Office: UAC 355F
B.A., M.A., Ph.D., University of Dallas
Assistant Professor, Department of Political Science
Graduate Advisor, Master of Arts in Political Science
Dr. Cecilla Castillo is currently an Associate Professor in the Political Science Department. She received a B.A. in both the Classics and Political Science from the University of Dallas, along with an M.A. and Ph.D., both in Political Science. Dr. Castillo joined the Texas State faculty in 1991. Dr. Castillo has received a number of honors; most notably, the Ford Foundation Minority Fellowship (1987–1990), and the American Political Science Association Chicano Fellowship (1986-1987). Most recently she is serving as a Graduate Advisor for the MA Political Science Program.
POSI 3300 Basic Political Ideas
Introduction to the fundamental ideas of the Western political tradition including conservatism, liberalism, socialism, democracy, and totalitarianism. These may include some portion or all of certain politically significant works of such political thinkers as Thucydides, Plato, Aristotle, Machiavelli, Edmund Burke, and others.
POSI 3305 The American Founding
An examination of the origins, nature, and foundations of the American Constitutional system with special emphasis on the Federalist/Anti-federalist debates and the writing of the constitution.
POSI 3331 American Political Thought
The development of American political ideas from the colonial period to the present.
3332 Ancient and Medieval Political Thought (Greeks to 1600)
A study of the masters of classical and medieval political theory from Plato to Machiavelli.
POSI 3333 Modern Political Theory (1600-1900)
The development of modern political ideas; the meaning and relationships of the significant ideologies of our time; democracy, capitalism, the welfare state, socialism, fascism, and totalitarian communism.
POSI 3334 Contemporary Political Theory
A study of selected theories, ideologies, and movements in 20th century political theory.
POSI 4399 Senior Seminar in Political Science
Seminar devoted to intensive reading, research, writing, and discussion focusing on different sub-fields in the discipline taught by appropriate faculty. Students in consultation with faculty in their area of interest should select a particular sub-field seminar in accordance with their needs and professional objectives.
PS 5300 Foundation Studies in Political Science
Students develop knowledge and skills required for success in graduate-level coursework in Political Science. Course content varies depending on academic preparation.
PS 5310 Studies in Ancient and Medieval Political Thought
Selected topics in Greek and Roman political theory, patristic understanding of politics, and the political theory of the Middle and High Middle Ages. Includes study of the writings and thought of Thucydides, Plato, Aristotle, Cicero, Seneca, Augustine, Gelasius, Al-Farabi, Avicenna, Averroes, Maimonides, John of Salisbury, Aquinas, Marsilius of Padua, William of Occam, and others.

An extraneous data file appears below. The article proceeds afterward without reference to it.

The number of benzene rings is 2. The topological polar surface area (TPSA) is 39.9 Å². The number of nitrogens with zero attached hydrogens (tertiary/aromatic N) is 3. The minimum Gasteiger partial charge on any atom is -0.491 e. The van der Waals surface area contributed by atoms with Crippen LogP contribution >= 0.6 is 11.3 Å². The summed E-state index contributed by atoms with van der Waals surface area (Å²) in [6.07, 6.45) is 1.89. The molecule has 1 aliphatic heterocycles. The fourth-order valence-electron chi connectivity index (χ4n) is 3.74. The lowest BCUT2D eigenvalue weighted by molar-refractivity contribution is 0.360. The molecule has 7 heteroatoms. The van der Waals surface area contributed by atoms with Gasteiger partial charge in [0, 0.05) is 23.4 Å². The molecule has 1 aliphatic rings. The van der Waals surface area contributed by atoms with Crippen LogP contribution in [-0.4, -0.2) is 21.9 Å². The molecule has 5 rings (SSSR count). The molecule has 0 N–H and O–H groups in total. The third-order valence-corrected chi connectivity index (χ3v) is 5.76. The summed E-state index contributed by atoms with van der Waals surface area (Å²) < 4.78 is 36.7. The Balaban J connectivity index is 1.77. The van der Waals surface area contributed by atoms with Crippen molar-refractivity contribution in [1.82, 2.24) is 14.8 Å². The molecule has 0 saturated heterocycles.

PS 5314 Topics in Modern and Contemporary Political Thought
Selected topics of political theory form the Renaissance, Reformation, Post-reformation, Enlightenment, and contemporary periods. Includes study of the writings and thought of Machiavelli, Luther, Calvin, Hooker, Bacon, Grotius, Hobbes, Descartes, Spinoza, Locke, Hume, Rousseau, Kant, Smith, Burke, Bentham, Mill, Hegel, DeTocqueville, Marx, Nietszche, Husserl, Heidegger, Strauss, Voegelin, and others.
PS 5312 Roots of American Constitutionalism
An examination of the origins and evolution of the ideas which inform the American constitutional system, includes examination of the strands of thought in the classical, Christian, medieval, Renaissance, and Enlightenment periods that combined with the British liberal tradition, laid the groundwork for the American experiment. Examines the Pre-Independence evolution of the American Constitutional tradition that informed the constitutional
PS 5317 Theological Perspectives in Modern Democracy
A thorough examination of the ways in which religion and groups have influenced the course of American democracy. The ongoing debate in constitutional law and democratic theory regarding the proper role of religion in American public life is analyzed.
PS 5389 Internship in Government
Practical experience in the on-going work of a selected governmental unit. The student will be assigned to a unit of federal, state, regional, or local government. A research paper and journal dealing with the Internship experience must be written under direction of a faculty member. Evaluation will be based on the research paper, journal, and work performance.